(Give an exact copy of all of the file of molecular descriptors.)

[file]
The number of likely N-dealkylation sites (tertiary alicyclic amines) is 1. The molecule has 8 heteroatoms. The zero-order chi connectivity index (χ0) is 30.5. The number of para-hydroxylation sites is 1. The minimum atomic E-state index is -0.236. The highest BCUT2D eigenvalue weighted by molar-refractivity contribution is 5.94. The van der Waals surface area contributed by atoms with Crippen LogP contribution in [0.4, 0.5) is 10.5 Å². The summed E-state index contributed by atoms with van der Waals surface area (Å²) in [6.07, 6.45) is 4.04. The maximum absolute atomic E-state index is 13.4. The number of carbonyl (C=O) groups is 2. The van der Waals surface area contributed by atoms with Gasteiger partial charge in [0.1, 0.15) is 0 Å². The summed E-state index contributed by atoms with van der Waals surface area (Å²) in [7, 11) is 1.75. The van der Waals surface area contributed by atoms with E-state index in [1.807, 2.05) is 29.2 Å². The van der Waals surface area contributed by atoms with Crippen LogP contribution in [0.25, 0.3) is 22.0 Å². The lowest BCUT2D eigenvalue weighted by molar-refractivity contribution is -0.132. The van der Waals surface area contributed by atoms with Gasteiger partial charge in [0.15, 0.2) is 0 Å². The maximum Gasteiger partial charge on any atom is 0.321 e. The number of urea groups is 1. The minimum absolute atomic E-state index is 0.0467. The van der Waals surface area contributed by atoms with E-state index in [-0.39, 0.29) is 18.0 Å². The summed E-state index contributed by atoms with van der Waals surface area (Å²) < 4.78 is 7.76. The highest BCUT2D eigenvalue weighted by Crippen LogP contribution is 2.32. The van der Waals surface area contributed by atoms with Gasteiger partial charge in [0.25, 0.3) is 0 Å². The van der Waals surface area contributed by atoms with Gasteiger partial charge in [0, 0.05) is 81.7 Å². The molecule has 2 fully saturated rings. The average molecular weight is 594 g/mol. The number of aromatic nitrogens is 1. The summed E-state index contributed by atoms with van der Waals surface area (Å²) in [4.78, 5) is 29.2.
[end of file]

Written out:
The number of likely N-dealkylation sites (tertiary alicyclic amines) is 1. The molecule has 8 heteroatoms. The zero-order chi connectivity index (χ0) is 30.5. The number of para-hydroxylation sites is 1. The minimum atomic E-state index is -0.236. The highest BCUT2D eigenvalue weighted by molar-refractivity contribution is 5.94. The van der Waals surface area contributed by atoms with Crippen LogP contribution in [0.4, 0.5) is 10.5 Å². The summed E-state index contributed by atoms with van der Waals surface area (Å²) in [6.07, 6.45) is 4.04. The maximum absolute atomic E-state index is 13.4. The number of carbonyl (C=O) groups is 2. The van der Waals surface area contributed by atoms with Gasteiger partial charge in [0.1, 0.15) is 0 Å². The summed E-state index contributed by atoms with van der Waals surface area (Å²) in [7, 11) is 1.75. The van der Waals surface area contributed by atoms with E-state index in [1.807, 2.05) is 29.2 Å². The van der Waals surface area contributed by atoms with Crippen LogP contribution in [0.25, 0.3) is 22.0 Å². The lowest BCUT2D eigenvalue weighted by molar-refractivity contribution is -0.132. The van der Waals surface area contributed by atoms with Gasteiger partial charge in [0.15, 0.2) is 0 Å². The maximum Gasteiger partial charge on any atom is 0.321 e. The number of urea groups is 1. The minimum absolute atomic E-state index is 0.0467. The van der Waals surface area contributed by atoms with E-state index in [-0.39, 0.29) is 18.0 Å². The summed E-state index contributed by atoms with van der Waals surface area (Å²) < 4.78 is 7.76. The highest BCUT2D eigenvalue weighted by Crippen LogP contribution is 2.32. The van der Waals surface area contributed by atoms with Gasteiger partial charge in [0.25, 0.3) is 0 Å². The van der Waals surface area contributed by atoms with Gasteiger partial charge in [0, 0.05) is 81.7 Å². The molecule has 2 fully saturated rings. The average molecular weight is 594 g/mol. The number of aromatic nitrogens is 1. The summed E-state index contributed by atoms with van der Waals surface area (Å²) in [4.78, 5) is 29.2.